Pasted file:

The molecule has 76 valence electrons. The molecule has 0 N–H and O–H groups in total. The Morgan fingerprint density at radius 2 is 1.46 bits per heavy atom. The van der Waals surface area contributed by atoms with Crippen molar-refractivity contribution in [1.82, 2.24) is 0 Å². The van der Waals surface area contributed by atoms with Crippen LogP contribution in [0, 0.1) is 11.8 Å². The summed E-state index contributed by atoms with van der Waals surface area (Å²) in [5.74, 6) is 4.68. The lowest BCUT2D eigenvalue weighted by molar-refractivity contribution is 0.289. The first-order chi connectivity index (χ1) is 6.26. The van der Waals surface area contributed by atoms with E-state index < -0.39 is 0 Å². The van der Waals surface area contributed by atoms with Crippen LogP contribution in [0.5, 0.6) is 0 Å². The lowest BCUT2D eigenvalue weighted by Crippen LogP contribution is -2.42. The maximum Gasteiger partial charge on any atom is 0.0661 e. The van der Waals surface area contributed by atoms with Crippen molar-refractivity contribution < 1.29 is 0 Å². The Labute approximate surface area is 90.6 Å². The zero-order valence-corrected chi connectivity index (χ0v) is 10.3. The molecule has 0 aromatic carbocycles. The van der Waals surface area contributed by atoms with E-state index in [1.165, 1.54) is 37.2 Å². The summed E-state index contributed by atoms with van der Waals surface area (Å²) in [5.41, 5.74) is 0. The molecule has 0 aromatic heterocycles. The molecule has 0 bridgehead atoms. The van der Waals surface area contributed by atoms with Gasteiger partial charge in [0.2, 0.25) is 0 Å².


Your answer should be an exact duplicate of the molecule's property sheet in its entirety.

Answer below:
The molecule has 76 valence electrons. The molecule has 0 N–H and O–H groups in total. The Morgan fingerprint density at radius 2 is 1.46 bits per heavy atom. The van der Waals surface area contributed by atoms with Crippen molar-refractivity contribution in [1.82, 2.24) is 0 Å². The van der Waals surface area contributed by atoms with Crippen LogP contribution in [0, 0.1) is 11.8 Å². The summed E-state index contributed by atoms with van der Waals surface area (Å²) in [5.74, 6) is 4.68. The lowest BCUT2D eigenvalue weighted by molar-refractivity contribution is 0.289. The first-order chi connectivity index (χ1) is 6.26. The van der Waals surface area contributed by atoms with E-state index < -0.39 is 0 Å². The van der Waals surface area contributed by atoms with Crippen LogP contribution in [0.5, 0.6) is 0 Å². The lowest BCUT2D eigenvalue weighted by Crippen LogP contribution is -2.42. The maximum Gasteiger partial charge on any atom is 0.0661 e. The van der Waals surface area contributed by atoms with Crippen molar-refractivity contribution < 1.29 is 0 Å². The Labute approximate surface area is 90.6 Å². The zero-order valence-corrected chi connectivity index (χ0v) is 10.3. The molecule has 0 aromatic carbocycles. The van der Waals surface area contributed by atoms with E-state index in [1.165, 1.54) is 37.2 Å². The summed E-state index contributed by atoms with van der Waals surface area (Å²) in [5.41, 5.74) is 0. The molecule has 0 aromatic heterocycles. The molecule has 0 bridgehead atoms. The van der Waals surface area contributed by atoms with Gasteiger partial charge in [0.2, 0.25) is 0 Å².